6. Determine Final Scope of Work and Select Contractor to Complete Renovation: Work with the auditor and team to tailor the final retrofit scope of work based on the audit report and available financing. Hire a high-quality contractor to establish construction framework that ensures installed measures meet the audit report specifications.
The owner’s team (property manager, asset management staff and possibly general contractor, trades, architect, engineer) provides feedback on the financial and physical feasibility of the audit report’s proposed measures. Once the owner’s team has completed a Bid Set including drawings, engineering calculations and product specifications that meet the auditor’s performance criteria, a general contractor and/or trades can provide pricing. Often the contractors will have suggestions or revisions based on actual field conditions or code requirements. These revisions can be incorporated into the set of drawings that is submitted to the Building Department for permitting. The Building Department may provide another round of revisions that will need to be incorporated into the final Permit Set of construction documents.
It is critical to hire a high-quality, experienced contractor to draft a comprehensive scope so that the measures as installed meet the equipment and performance specifications outlined in the audit report. This will help to guarantee that the predicted savings are realized. Enterprise has created a Construction Flow Chart that outlines a more comprehensive construction process to ensure the whole team verifies that the retrofit upgrades are specified and installed properly. Below are steps to determine the final scope of work to include in the construction process:
- Meet with auditor, property management, asset management and operations & maintenance staff to review the audit results
- Evaluate the auditor’s recommended measures, factoring in any capital reserve planning
- Evaluate the auditor’s recommendations in light of any plans to refinance and/or resyndicate
- Calculate any collateral costs associated with each measure that are not factored into the auditor’s costs (i.e., removal/disposal of existing equipment, resident impact/relocation, disturbance of asbestos/lead paint)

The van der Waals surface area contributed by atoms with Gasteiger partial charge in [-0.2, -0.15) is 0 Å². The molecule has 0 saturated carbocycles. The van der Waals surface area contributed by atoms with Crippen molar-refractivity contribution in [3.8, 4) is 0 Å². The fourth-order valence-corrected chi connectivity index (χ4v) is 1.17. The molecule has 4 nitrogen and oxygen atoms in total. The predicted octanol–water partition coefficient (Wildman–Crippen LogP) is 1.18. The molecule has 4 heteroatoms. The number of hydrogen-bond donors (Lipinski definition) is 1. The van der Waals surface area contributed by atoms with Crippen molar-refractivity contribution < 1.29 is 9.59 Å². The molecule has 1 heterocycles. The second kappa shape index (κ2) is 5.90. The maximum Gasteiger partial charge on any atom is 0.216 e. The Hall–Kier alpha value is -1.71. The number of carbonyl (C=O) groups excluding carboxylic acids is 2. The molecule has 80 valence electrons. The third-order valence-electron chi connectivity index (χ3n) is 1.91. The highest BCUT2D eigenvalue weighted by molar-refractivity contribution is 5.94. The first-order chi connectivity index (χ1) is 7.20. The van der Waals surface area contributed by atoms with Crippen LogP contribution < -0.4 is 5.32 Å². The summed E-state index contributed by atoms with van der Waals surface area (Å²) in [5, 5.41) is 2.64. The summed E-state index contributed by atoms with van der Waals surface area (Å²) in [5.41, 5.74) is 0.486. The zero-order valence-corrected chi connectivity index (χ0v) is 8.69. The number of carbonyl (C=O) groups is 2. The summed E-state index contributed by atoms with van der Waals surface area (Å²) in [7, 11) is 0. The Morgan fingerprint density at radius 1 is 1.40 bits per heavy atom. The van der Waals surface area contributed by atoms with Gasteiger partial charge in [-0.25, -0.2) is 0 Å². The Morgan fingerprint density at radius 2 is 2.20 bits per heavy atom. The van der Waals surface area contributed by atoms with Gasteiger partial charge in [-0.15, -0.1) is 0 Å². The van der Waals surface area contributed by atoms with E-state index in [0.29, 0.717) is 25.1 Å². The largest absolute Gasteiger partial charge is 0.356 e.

- Translate the final retrofit scope into construction documents
7. Conduct Quality Assurance and Verification (QA&V): Hire a third party to conduct Quality Assurance and Verification to ensure retrofit measures are installed properly and that predicted savings are realized.
It is recommended that the owner hire a third party to conduct quality assurance and verification (QA&V). These third-party QA&V tests will verify that the renovations improved the building’s condition according to plan. The Enterprise QA&V Guidelines by Measure Table outlines the testing and reporting activities to be completed. Consider engaging the same consultant as QA&V Provider that conducted the building’s initial audit. What to consider when choosing a QA&V Provider:
- Experience in energy auditing and providing QA&V services to multifamily housing
- Evidence that a team is assembled to carry out the various components prescribed in the QA&V Guidelines by Measure
- Sufficient staff and/or team capacity according to the project’s location and expected timeframe
- Ability to provide competitive pricing
8. Monitor Utility Use: Perform ongoing monitoring of utility usage to ensure that projected savings are realized.
Energy benchmarking and management tools will help you:
- Evaluate how actual savings compare to predictions post-retrofit
- Monitor the ongoing health of your portfolio
- Manage operating costs as energy prices fluctuate
With knowledge of ongoing operating expenses, you can strategically plan to manage buildings that are highly inefficient, incorporate better practices for average buildings, and replicate practices employed in efficient buildings. Regular and standardized energy data collection plays an important role in portfolio management. The Residential Energy and Water Data Collaborative (REWDC) has found tracking of utility consumption data to be important for a number of reasons which are discussed at length in their white paper. These include: